Back to school season is upon us and with it, a revived sense of motivation and possibility. With ever-improving technologies to help students learn better in and out of the classroom, the education industry has a bright future in employing the latest developments to prepare the next generation for work in the digital economy.
Since students went back to school after winter break to kick off 2016, here are the five edtech insights that the 1776 community worldwide has enjoyed the most:
Across the country, it is now common to see people of all ages using the free app to hunt for Squirtles, Pikachus and other Pokémon characters hidden in their neighborhoods and at locations throughout the world.
Pokémon Go also has raised awareness of augmented reality (AR) games. AR is a technology that inserts a computer-generated image or content within a user’s view of the real world, thus providing a composite view. AR is the same technology that is used for the filters on Snapchat.
So, how can education take advantage of this emerging technology?
The classroom is dead. Hear us out before you sigh in disbelief.
Educators everywhere are trying to engage students in innovative ways. The only problem is that classrooms are often the last places that new innovations reach because unfortunately, school administrators are slow to allow new technologies within their schools. Therefore, some of the most innovative trends in edtech are happening elsewhere. In fact, many schools are struggling to keep up with the rapidly developing edtech market as digital natives are brought into classrooms around the world.
2016 is going to be a year of learning outside the classroom as edtech advances faster than schools can incorporate technology into the classroom.
Here are the top five edtech trends we’ve seen that will dominate the year to come and the edtech companies that are leading the way.
The edtech industry is booming by all accounts.
According to EdSurge, in the first quarter of 2015, investment in U.S. edtech companies topped $630 million — $185 million more year over year.
Every year, edtech companies sell more than $1.3 trillion in K-12, post-secondary, and adult and professional learning products and services, and that amount is only expected to rise.
What is the difference between the edtech companies that succeed and the ones that don’t? As with any startup, it’s not necessarily the best product or service that rises to the top.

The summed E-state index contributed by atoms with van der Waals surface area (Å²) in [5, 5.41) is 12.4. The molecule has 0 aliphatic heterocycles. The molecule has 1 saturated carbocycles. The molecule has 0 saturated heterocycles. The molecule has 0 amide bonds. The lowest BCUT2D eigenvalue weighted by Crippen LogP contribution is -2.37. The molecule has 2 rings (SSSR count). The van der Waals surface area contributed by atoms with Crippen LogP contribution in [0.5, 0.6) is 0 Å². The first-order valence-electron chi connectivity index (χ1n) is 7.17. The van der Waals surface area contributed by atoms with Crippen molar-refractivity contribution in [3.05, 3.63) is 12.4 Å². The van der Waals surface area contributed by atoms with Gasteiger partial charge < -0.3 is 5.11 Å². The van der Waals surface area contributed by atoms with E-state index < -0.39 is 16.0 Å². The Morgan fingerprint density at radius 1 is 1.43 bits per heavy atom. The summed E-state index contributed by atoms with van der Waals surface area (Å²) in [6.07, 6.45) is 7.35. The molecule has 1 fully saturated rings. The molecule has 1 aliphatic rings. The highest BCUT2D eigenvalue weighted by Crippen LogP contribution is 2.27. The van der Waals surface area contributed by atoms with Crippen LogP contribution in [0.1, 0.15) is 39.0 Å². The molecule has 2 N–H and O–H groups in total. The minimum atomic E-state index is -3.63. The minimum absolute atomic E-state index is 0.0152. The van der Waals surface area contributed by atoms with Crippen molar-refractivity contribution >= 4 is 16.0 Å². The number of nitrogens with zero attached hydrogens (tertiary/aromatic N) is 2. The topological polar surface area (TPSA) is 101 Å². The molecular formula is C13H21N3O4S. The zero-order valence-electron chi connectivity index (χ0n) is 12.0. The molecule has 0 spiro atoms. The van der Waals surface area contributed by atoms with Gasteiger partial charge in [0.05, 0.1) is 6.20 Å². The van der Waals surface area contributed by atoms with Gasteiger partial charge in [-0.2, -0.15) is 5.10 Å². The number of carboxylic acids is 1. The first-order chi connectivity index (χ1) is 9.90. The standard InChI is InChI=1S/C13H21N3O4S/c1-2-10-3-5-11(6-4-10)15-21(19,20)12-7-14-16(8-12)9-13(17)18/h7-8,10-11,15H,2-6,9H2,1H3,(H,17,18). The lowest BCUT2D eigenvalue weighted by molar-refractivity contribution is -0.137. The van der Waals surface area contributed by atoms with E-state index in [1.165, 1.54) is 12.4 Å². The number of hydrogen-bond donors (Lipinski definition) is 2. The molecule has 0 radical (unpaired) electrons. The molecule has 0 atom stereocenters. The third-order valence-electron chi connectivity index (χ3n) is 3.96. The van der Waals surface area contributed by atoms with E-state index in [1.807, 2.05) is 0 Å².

If you are an edtech developer, you may have heard about the SBIR program at the U.S. Department of Education. SBIR provides non-dilutive seed funding to entrepreneurs for the research and development of commercially viable, game-changing education technologies for U.S. classrooms.
But SBIR is just one government program to know about. The Education Research Grants Program and the Special Education Research Grants Program at ED’s Institute of Education Sciences (IES) also support the research, development and evaluation of innovative forms of edtech designed to improve student learning, support teachers and strengthen schools.
One of the biggest obstacles for developing startups is facing established structures that are universally accepted, yet ineffective. Education continues to implement the traditional one-size-fits-all learning model despite its problematic obstacles.
In order to make an impact, 1776 member startup Odigia decided the traditional model needed to evolve to help teachers do what they do best: teach. Odigia’s learning platform provides a personalized learning experience and prepares students for success in the workplace by utilizing next generation learning principles.
In a conversation with 1776, Odigia founder Joshua Moe discussed the challenges in edtech and the principles that have led to Odigia’s success.
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